2023 Legislative Session - Key things to know
LCF's Legislative Priorities for 2023
HB 1095 | SB 5109 - Creating a wage replacement program for certain Washington workers excluded from unemployment insurance.
Undocumented workers have been categorically denied access to unemployment insurance, a vital social safety net for all communities, despite contributing to Washington’s unemployment benefits for decades. There are many folks that are undocumented that have been contributing to this system for decades, not just a couple of years, decades. How is it fair for someone to contribute to a system and not be able to receive some of the benefits they pay into. This bill would change that. It would create a state unemployment benefits program for those who apply and get rejected from the federal unemployment program.
SB 5082 - Removing Advisory Votes from the Ballot
Advisory Votes are non-binding votes. They confuse voters, which may deter them from voting overall. Many voters feel like their votes don’t truly have an impact when they find out that these votes are non-binding. The advisory votes are the very first thing people see on their ballots. It is time to remove the advisory vote from our ballots.
Ranked Choice Voting for 2024 Primary
Ranked Choice voting has been implemented for Seattle Local elections, and elections in other cities as well. This will be an opportunity for WA voters to try out ranked choice voting, only for the presidential election for the primaries in 2024.
Plastics are an environmental problem. There are significant greenhouse gas emissions associated with every step of the plastics production process. Animals ingest microplastics and get entangled in larger pieces, and plastic foam and other plastic trash is on every shoreline. In many cases, less-polluting and more sustainable alternatives are available.This bill will: Require refill water stations in newly built constructions to help the transition to reusable water bottles; phasing out mini personal care packaging to help eliminate plastic unnecessary hard to recycle plastic waste; banning foam docks and floats to reduce major source of plastic pollution in lakes and marine waters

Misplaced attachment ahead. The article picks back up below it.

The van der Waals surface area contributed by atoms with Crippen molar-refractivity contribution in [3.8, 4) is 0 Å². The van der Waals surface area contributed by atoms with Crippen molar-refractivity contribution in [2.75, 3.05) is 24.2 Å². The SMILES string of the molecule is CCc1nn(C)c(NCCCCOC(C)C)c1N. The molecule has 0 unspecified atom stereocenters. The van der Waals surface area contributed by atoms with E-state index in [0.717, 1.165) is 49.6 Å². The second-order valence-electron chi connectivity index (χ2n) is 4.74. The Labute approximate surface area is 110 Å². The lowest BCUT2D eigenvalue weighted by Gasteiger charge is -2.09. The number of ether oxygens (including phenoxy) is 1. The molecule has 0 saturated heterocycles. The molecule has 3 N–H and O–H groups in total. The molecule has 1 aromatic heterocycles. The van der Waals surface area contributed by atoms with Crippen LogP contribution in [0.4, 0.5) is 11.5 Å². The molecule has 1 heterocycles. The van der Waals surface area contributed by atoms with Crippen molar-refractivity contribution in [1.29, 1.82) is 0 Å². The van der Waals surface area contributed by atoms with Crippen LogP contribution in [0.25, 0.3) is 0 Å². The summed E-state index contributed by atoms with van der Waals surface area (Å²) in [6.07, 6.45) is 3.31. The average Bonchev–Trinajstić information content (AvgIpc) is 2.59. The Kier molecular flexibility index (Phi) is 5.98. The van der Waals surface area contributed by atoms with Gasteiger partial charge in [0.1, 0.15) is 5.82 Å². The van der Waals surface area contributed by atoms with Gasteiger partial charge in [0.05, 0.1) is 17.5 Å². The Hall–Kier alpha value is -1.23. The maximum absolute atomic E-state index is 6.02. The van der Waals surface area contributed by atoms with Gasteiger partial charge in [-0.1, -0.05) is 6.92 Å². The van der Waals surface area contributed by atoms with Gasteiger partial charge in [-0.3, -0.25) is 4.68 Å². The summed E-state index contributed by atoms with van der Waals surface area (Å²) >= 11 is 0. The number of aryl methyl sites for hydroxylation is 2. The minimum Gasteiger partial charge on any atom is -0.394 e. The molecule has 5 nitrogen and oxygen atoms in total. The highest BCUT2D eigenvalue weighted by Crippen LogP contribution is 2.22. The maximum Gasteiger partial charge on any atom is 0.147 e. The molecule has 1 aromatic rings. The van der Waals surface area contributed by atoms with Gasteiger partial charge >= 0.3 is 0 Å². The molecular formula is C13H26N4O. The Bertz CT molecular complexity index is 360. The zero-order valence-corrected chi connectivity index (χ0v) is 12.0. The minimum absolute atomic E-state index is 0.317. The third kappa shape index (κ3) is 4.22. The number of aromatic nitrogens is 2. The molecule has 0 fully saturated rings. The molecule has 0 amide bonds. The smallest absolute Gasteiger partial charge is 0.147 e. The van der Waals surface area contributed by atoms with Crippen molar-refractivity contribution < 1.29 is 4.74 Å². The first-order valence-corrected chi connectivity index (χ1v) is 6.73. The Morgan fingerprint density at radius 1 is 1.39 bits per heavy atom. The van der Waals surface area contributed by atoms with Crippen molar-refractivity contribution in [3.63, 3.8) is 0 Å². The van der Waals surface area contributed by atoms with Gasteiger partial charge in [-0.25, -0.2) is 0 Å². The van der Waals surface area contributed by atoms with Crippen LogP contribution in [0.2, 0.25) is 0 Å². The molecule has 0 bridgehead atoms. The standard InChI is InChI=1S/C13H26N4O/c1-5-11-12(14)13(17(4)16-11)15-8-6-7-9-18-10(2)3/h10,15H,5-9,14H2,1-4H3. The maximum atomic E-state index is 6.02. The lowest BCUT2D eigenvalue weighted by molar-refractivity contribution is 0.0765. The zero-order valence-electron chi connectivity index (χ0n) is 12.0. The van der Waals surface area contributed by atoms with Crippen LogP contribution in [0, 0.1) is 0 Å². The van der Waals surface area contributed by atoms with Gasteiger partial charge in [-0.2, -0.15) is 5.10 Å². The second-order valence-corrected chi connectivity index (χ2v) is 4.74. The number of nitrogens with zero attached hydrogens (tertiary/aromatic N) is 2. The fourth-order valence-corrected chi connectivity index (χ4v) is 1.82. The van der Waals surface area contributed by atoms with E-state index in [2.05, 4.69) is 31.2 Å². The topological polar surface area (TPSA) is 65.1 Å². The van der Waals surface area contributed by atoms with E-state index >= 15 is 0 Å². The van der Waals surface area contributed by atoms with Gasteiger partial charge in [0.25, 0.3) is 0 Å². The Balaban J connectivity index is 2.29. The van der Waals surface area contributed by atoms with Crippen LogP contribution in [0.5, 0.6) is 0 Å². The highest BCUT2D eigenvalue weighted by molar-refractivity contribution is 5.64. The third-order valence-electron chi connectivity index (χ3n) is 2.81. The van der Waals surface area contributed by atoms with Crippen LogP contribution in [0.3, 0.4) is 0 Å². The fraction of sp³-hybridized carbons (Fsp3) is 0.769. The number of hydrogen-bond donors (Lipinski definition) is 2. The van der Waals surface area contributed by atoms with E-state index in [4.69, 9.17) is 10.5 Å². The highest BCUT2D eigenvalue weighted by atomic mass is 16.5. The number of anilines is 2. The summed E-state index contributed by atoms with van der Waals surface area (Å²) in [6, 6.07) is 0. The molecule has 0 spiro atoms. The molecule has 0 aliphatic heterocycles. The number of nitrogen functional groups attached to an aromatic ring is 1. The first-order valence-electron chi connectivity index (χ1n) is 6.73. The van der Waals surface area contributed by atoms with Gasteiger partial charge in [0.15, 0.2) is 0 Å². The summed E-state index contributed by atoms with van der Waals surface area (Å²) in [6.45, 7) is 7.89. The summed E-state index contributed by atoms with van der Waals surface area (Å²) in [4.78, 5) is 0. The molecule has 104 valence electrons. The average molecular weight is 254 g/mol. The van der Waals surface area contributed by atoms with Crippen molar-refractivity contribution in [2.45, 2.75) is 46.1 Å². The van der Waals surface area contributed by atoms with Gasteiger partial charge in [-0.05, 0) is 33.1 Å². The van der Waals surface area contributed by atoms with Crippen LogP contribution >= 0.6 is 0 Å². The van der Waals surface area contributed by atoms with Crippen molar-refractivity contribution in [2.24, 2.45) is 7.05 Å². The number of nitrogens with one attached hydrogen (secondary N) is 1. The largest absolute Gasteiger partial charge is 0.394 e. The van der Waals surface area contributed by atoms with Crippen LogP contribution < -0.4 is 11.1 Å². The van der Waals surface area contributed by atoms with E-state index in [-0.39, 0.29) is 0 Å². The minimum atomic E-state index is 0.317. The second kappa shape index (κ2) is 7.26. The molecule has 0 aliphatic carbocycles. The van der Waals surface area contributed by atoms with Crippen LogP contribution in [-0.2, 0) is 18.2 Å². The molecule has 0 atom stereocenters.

PRODUCER-LED RECYCLING SYSTEM: Requires producers of consumer packaging and paper to pay for recycling services in WA. INCREASES TRANSPARENCY AND RECYCLING: Establishes recycling and reuse targets for producers and sets transparency requirements for responsible recycling. EXPANDS RECYCLING SERVICES: Expands recycling collection services to all households that have curbside garbage collection services. CREATES UNIFORM STATEWIDE LIST OF RECYCLABLES: Creates a standardized list of what can be recycled statewide. CREATES BEVERAGE CONTAINER RETURN SYSTEM: Creates a beverage deposit system so consumers can redeem their bottles and cans for 10 cents.
Build the Future We Need
Ensure all state funds live up to the Healthy Environment for All (HEAL) Act goal of directing that 40 percent of environment-related funds create environmental benefits to vulnerable populations and overburdened communities, and prevent harm. This includes all state funds derived from carbon pricing, operating and transportation, capital funds, and all federal funds, also subject to the Justice40 White House environmental justice initiative.
Specific community priorities for climate investments include:
- Community Climate and Environmental Planning: Participatory planning and budgeting that helps communities get their priorities funded (includes HEAL)
- Frequent, Accessible Public Transportation: Building on the Washington Transit Access Map and the WSDOT Following up on Frequent Transit Service Study to fund frequent, accessible transit statewide
- Climate Resiliency: Supporting workers and communities most impacted by the climate crisis
- Energy Justice: Preventing disconnections and supporting affordable, renewable energy and weatherization
- Green Infrastructure and Food Systems: Investing in the people and the ecosystems that feed and protect us
A cost-free CTC system will have a strong positive effect on the state’s economy, and it quickly pays for itself (https://1gyhoq479ufd3yna29x7ubjn-wpengine.netdna-ssl.com/wp-content/uploads/CEW-The-Cost-of-Free-College-FR.pdf). There is public support for making this important investment. Free community college is wildly popular with 78 percent of the public supporting it strongly or somewhat. It also has overwhelming support across party lines.
Closes the racial wealth gap
LCF participates in the popular program Fresh Bucks that is only available in Seattle City Limits. Many residents outside of city limits hope to receive the help but are unable to. A state-wide program should be supported to ensure that all communities have access to healthy groceries.